States must comply with regulations when using force during protests – UN Expert
30 May 2011
“Ways have to be found to curb the potential loss of life that can occur when peaceful protest turns violent, or excessive use of force is exerted by the authorities” said the Special Rapporteur on Extrajudicial, Summary or Arbitrary Executions, Christof Heyns. “The challenge is to ensure that steps are taken to avert situations where violence and attendant losses of life occur”
In his first report to the Human Rights Council, Heyns examines demonstrations and the use of excessive force by the police during public gatherings. He assesses the domestic laws of 76 countries and makes recommendations on possible reforms at the national, regional and international levels.
Heyns’ report identifies steps that can be taken to better protect the right to life during protest – that is the lives of the protesters, bystanders and law enforcement officials. It highlights that protecting the right to life is tied to and imbedded in other rights, including the right of peaceful assembly. If the right to peaceful assembly is suppressed, demonstrations can easily escalate and turn violent. But given due recognition, confrontation can be defused and bloodshed can in many cases be averted.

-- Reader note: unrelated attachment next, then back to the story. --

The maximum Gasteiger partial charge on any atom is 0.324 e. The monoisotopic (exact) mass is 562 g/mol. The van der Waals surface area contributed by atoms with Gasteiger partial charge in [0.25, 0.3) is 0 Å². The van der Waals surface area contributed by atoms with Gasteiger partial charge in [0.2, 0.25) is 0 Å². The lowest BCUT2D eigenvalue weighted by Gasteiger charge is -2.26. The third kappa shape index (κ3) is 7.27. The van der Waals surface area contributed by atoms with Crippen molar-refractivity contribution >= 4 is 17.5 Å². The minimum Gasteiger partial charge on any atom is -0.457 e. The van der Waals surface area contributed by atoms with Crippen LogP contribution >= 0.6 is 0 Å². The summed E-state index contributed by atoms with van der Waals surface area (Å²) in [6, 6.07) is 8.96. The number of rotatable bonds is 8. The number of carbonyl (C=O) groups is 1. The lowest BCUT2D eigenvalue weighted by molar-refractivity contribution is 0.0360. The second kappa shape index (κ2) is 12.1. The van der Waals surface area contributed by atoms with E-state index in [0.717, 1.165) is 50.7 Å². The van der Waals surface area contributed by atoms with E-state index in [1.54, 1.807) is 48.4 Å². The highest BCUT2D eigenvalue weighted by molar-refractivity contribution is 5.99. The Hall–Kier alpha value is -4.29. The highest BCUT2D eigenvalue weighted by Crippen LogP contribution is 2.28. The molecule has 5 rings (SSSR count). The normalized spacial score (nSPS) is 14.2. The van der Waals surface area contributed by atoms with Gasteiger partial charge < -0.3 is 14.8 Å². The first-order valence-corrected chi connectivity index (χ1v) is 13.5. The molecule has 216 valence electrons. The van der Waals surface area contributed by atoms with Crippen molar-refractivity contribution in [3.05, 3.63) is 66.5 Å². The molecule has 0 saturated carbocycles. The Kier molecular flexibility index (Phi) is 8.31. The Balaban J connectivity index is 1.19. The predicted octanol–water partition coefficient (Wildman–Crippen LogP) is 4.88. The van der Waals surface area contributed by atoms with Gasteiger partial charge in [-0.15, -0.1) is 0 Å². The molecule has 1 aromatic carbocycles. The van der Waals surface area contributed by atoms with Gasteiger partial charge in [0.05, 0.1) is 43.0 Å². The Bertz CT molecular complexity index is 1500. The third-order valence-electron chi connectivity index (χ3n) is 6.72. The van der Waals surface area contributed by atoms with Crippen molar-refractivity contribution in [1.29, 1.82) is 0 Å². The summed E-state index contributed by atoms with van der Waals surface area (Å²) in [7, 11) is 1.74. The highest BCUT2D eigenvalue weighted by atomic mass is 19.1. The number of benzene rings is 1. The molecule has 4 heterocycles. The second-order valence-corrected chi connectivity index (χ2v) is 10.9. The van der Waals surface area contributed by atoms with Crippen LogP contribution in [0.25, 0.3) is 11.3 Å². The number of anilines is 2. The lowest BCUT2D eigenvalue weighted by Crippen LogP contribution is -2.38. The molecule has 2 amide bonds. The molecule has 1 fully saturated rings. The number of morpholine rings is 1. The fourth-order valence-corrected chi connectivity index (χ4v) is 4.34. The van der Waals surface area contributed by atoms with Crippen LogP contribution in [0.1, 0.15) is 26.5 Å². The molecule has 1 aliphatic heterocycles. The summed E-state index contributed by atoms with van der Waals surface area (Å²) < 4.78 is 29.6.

It is generally accepted that the State has an obligation to maintain public order to prevent social disruption, damage to property, injury and loss of life. For this purpose, a clear set of international human rights law standards has been developed in respect to the use of lethal force by law enforcement officials. The study shows that domestically however, many countries do not meet the international standards.
“The recent events in the Arab world have lowered fear barriers around the world and will have an influence for many years to come. Moreover, demonstrations often coincide with elections, which have increasingly turned violent in recent years… There will be pressure, in particular in countries without established traditions of democracy and human rights, to manage demonstrations”, Heyns notes.
One of his recommendations is to elaborate clear basic principles for crowd control in order to set out the international law standards applicable to non-violent and violent, or legal and illegal demonstrations, with a special reference to the use of deadly force by the police during assemblies.
“The overreaching principle in respect of the use of deadly weapons by law enforcement officials should be self-defence,” said Heyns. “This should be reflected in any revision of the Code of Conduct for Law Enforcement Officials and the Basic Principles on the Use of Force and Firearms by Law Enforcement Officials and other instruments.”
30 May 2011